I've been following this thread since it's inception, a couple of YEARS ago. Soooooo .... what's the deal? I just got through re-reading from beginning to end and haven't heard from one single person verifying the title.
However, I found this response interesting and enlightening:
Re: Hollis Potter Now Giving Great MRI Protocol In Other States
Postby ysabal96 » Sat May 26, 2012 10:58 am
I do know this I recently asked my doc for a scrip 2 see Hollis Potter and was assured we had our own 3T imaging here in CO using Potter's software. We do have such-but they have NO idea what they are doing with it. The reading showed everything on my right side and muscular, missed the surgery I had just months before which removed a large chunk of my ischial tuberosity and had severed all 3 of my hamstrings-there was visable skin and scar deterioation-my left side showed nothing-BUT that's where all my pain is & my surgeries. Besides the other surgeries I had less than a year and a 1/2 earlier which my PT said would have been noted by Potter. I have a July 11th with Potter, but my Ins.won't pay & I paid for the cracker jack one 2. So I'd say just pay for the right one in the first place=).
I had the same type of experience in RI, where I was supposed to be getting a "Potter equivalent 3T MRI". Not so much.
To further support the importance of having a well trained radiologist reading your images, vs. someone having the equipment and a protocol:
Entrapment neuropathies can manifest with confusing clinical features and therefore are often underrecognized and underdiagnosed at clinical examination. Historically, electrophysiologic evaluation has been considered the mainstay of diagnosis. Today, cross-sectional imaging, particularly magnetic resonance (MR) imaging and specifically MR neurography, plays an increasingly important role in the work-up of entrapment neuropathies. MR imaging is a noninvasive operator-independent technique that allows identification of the underlying cause of injury, differentiation between surgically treatable and untreatable causes, and guidance of selective diagnostic anesthetic nerve blocks. Pathologic conditions affecting the lumbosacral plexus and major motor and mixed nerves of the pelvis and hip include neuropathies of the lumbosacral plexus, femoral nerve, lateral femoral cutaneous nerve, obturator nerve, and sciatic nerve; piriformis muscle syndrome; and injury of the gluteal nerves. Diagnosis of entrapment neuropathies of the pelvis and hip with MR imaging requires familiarity with the normal MR imaging anatomy and awareness of the anatomic and pathologic factors that put peripheral nerves at risk for injury.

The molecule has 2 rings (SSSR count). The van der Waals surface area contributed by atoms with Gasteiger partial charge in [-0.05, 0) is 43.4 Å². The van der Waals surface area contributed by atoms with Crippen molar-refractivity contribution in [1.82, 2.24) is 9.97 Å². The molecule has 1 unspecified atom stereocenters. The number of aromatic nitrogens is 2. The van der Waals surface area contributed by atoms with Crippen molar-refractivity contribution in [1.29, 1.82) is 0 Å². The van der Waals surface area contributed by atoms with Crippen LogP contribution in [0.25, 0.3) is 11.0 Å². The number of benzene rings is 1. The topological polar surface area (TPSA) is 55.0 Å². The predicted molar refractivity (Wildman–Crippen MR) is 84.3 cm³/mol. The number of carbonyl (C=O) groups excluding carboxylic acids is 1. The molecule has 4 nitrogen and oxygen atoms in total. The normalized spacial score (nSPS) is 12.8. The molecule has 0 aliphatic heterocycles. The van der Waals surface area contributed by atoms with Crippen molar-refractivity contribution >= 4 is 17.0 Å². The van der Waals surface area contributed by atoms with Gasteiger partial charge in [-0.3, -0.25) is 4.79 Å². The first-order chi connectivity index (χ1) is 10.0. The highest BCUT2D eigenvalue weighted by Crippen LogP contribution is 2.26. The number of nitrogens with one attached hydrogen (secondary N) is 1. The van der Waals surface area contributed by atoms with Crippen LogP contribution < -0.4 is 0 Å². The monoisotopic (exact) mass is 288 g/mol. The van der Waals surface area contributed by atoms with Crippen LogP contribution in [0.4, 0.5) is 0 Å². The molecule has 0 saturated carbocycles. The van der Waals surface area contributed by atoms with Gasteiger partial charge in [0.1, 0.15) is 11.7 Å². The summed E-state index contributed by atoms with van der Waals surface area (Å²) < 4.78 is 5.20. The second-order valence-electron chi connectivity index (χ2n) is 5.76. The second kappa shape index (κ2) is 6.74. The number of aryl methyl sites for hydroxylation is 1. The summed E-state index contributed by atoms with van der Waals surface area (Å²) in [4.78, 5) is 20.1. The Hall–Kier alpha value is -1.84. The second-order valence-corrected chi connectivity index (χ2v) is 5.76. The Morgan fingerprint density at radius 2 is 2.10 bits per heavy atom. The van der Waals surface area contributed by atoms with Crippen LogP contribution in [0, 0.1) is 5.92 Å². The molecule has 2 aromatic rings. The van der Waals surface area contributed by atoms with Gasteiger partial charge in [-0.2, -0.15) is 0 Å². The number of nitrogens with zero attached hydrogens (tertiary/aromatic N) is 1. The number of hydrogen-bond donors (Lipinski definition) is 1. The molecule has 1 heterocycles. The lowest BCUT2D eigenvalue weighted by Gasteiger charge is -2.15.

jaxi123 wrote:When dr hibner saw my results of dr potter's MRI he said it was normal scar tissue. Dr potter sai I am re entrapped at alcocks canal and sciatic nerve is partially entrapped after second surgery. Now who is right?????
How very confusing and upsetting, Jax. I guess what you need to do is ask yourself if your current symptoms correlate with your most recent MRI findings. Hopefully, that will give you your answer as to who is right.